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Normative discontinuity is little studied by archaeologists although its importance for understanding diachronic phenomena like social stratification is obvious. Cognitive research provides the ground for a Weberian theory of normative change as the outcome of contestations between competing social myths. These conflicts arise from incongruities between metaphorically-structured conceptualizations of social reality and experienced social reality. To facilitate the archaeological inference of normative change, a typology of generative rules is suggested by which normative concepts might be expressed as substantive metaphors. The methodology is applied to a pilot study of temporal covariation in pottery design imagery within three major ceramic traditions of late Nuragic Sardinia. When ‘read’ as substantive metaphorical expressions of past social experiences, late Nuragic ceramic imagery suggests a coherent set of normative concepts ‘structured’ in terms of a central ontological metaphor of the general ‘vessel-as-social-landscape’ type. Moreover, variations in that material imagery make sense in terms of normative changes conducive to the emergence of class relations.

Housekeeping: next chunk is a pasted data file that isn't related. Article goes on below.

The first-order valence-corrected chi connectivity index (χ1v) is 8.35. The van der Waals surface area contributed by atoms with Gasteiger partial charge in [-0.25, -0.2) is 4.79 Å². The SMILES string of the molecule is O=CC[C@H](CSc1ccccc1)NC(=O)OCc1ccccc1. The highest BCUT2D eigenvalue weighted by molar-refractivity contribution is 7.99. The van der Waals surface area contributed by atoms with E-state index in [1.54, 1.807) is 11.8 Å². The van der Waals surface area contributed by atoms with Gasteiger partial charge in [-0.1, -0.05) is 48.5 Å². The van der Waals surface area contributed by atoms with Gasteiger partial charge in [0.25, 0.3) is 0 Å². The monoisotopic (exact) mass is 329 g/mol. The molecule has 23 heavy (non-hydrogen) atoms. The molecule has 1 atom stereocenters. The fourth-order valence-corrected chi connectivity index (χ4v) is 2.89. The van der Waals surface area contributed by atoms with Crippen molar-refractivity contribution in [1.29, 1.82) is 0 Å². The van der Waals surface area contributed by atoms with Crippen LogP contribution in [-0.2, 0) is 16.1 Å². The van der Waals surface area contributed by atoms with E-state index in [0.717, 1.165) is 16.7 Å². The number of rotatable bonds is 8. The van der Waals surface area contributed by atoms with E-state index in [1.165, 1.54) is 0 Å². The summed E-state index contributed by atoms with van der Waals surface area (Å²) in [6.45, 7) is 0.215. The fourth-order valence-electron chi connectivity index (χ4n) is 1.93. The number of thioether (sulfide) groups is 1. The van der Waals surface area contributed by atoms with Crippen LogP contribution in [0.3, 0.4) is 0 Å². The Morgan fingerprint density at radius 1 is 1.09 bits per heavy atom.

Over the last hundred years there have been many publications on the animal remains from the Swiss Neolithic lake sites, ranging from the first descriptions of Rütimeyer (1861) to the detailed analyses of Boessneck et al. (1963) and Becker (1981). During the 1970s I had the privilege to work on one of these faunal assemblages, retrieved by rescue excavation at the site of Yvonand IV on the shore of Lake Neuchätel in the canton de Vaud (Clutton-Brock 1990).
The origin and dating of the bow and arrow in the Great Basin has been a key issue in a recent debate concerning a cultural hiatus between Archaic and Fremont. New stratigraphic and chronometric data from Dry Creek Rockshelter are presented to support previous evidence for an Archaic rather than a Fremont origin for this new weapon.
Two of Gramly's (1977) assumptions, aboriginal deer density and a hunting orientation among the Huron aimed at procuring deerskins, are evaluated using ethnohistorical data. An alternate hypothesis concerning the relationship between a Huron tribal confederacy and deer hunting is then offered.
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